ULXs that are black holes are expected to give off constant streams of X-rays. Instead, NGC 5907 ULX emitted X-rays in a pulsating manner. These pulsations "are an unambiguous signature of the presence of a pulsar, a magnetized, spinning neutron star," study lead author Gianluca Israel, an astrophysicist at Italy's National Institute for Astrophysics in Rome, told Space.com.

Each pulsar shoots out two narrow beams of light in opposite directions, and if aligned with Earth, these beams act as a lighthouse beacon, appearing to flash on and off as the pulsar rotates. This new ULX is the most distant pulsar discovered yet, the researchers said.

Archival data suggested that this ULX is accreting material so fast from a companion star that the rate at which it spins has accelerated at an astounding rate.

The amount of time it takes for this ULX to spin once on its axis has shrunk by 300 milliseconds over 11 years, from 1.43 seconds in 2003 to 1.13 seconds in 2014.

"If you think of this in terms of Earth's rotation, it's like the duration of the day reduced by 5 hours in the same amount of time, 11 years," Israel said.

At its peak, the luminosity of this ULX exceeds the theoretical maximum set by the balance of the energy radiating outward and the gravitational force acting inward — the so-called Eddington limit — by about a whopping 1,000 times what would be expected for a neutron star. Standard models of neutron stars that assume a simple magnetic field with two poles cannot explain these findings, the authors of the new work say.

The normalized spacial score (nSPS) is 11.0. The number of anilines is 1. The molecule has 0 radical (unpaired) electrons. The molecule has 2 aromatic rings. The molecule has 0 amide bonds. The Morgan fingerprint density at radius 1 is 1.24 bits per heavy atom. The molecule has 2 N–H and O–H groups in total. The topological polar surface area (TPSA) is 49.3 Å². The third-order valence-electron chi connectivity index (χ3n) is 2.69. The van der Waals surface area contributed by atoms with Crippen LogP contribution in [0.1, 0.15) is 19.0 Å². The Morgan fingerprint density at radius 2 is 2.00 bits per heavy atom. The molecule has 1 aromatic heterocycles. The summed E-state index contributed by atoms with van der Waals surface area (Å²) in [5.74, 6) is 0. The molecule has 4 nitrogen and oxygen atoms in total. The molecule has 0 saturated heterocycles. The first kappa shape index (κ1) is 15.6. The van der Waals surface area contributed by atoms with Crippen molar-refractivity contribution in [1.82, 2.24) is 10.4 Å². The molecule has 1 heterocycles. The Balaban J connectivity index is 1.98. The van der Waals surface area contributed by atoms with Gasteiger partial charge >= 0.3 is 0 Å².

Instead, the scientists' computer model suggested that a strong, complex magnetic field with more than two poles could help a neutron star accrete more matter onto it than previously thought. "This matter, falling on the neutron star, ultimately produces the emission that we detect as X-rays," Israel said. 

It remains uncertain just how many poles NGC 5907 X-1 possesses, and how exactly they are arranged, Israel said. Future research can further examine this neutron star and its companion star to learn more about why this pulsar is so luminous, Israel said.

"Our results are already prompting new models able to account for the formation of ultraluminous X-ray pulsars and understand in detail the physics beyond their incredible energy emission," Israel said.

It remains unknown how many ULXs host neutron stars, as opposed to black holes. 

"This is one of the questions the scientific community needs to answer in the next years," Israel said.

The scientists detailed their findings online Feb. 19 in the journal Science.

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Charles Q. Choi
Contributing Writer

Charles Q. Choi is a contributing writer for Space.com and Live Science. He covers all things human origins and astronomy as well as physics, animals and general science topics. Charles has a Master of Arts degree from the University of Missouri-Columbia, School of Journalism and a Bachelor of Arts degree from the University of South Florida. Charles has visited every continent on Earth, drinking rancid yak butter tea in Lhasa, snorkeling with sea lions in the Galapagos and even climbing an iceberg in Antarctica. Visit him at http://www.sciwriter.us